Speak to a Friend about Darwin Day

The anniversary of Charles Darwin’s birth, February 12, is celebrated by some as Darwin Day. Darwin, of course, is best known for his theory of evolution through natural selection. When Darwin’s work was first made public in 1859, it shocked Britain’s religious establishment. And while today it is accepted by virtually all scientists, evolutionary theory still is rejected by many Americans, often because it conflicts with their religious beliefs about divine creation.

While not an official holiday, Darwin Day has been adopted by scientific and humanist groups to promote everything from scientific literacy to secularism. Each year, worldwide, events take place, many of them anchored by scientific talks or symposia. The Clergy Letter Project has gathered some 14,000 statements from clergy that they believe in evolution and that it does not conflict with their beliefs.

Roughly six-in-ten U.S. adults (62%) say humans have evolved over time, according to data from Pew Research Center’s Religious Landscape Study. But only a little more than half of them (33% of all Americans) express the belief that humans and other living things evolved solely due to natural processes. A quarter of U.S. adults (25%) say evolution was guided by a supreme being. The same survey found that 34% of Americans reject evolution entirely, saying humans and other living things have existed in their present form since the beginning of time.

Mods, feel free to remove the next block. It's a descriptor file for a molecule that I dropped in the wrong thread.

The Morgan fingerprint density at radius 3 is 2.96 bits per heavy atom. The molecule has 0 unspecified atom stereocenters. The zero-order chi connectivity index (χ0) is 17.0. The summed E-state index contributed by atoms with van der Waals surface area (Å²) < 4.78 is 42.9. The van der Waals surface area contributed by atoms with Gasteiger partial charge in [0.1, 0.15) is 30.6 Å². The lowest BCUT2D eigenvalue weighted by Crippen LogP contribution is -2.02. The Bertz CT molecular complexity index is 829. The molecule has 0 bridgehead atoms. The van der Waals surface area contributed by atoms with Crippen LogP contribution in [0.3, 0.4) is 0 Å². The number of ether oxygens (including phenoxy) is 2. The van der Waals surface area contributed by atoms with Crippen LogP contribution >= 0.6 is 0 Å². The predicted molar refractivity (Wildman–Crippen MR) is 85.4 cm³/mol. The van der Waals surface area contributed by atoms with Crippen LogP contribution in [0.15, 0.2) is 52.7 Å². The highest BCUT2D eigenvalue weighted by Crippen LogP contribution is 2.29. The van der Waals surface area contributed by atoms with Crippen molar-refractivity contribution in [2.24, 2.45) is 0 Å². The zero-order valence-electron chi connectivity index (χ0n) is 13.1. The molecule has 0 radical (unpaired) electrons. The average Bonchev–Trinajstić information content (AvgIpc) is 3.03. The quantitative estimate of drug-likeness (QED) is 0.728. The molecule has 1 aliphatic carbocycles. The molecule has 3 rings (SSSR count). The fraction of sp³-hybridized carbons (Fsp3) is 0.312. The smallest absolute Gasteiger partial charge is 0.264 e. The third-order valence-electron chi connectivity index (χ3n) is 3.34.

While 98% of scientists connected to the American Association for the Advancement of Science say they believe humans evolved over time, only two-thirds (66%) of Americans overall perceive that scientists generally agree about evolution, according to 2014 data from a recent Pew Research Center survey on science and society. Those in the general public who reject evolution are divided on whether there is a scientific consensus on the topic, with 47% saying scientists agree on evolution and 46% saying they do not.  It is important for us to help improve those percentages.

CommunityKris Thresher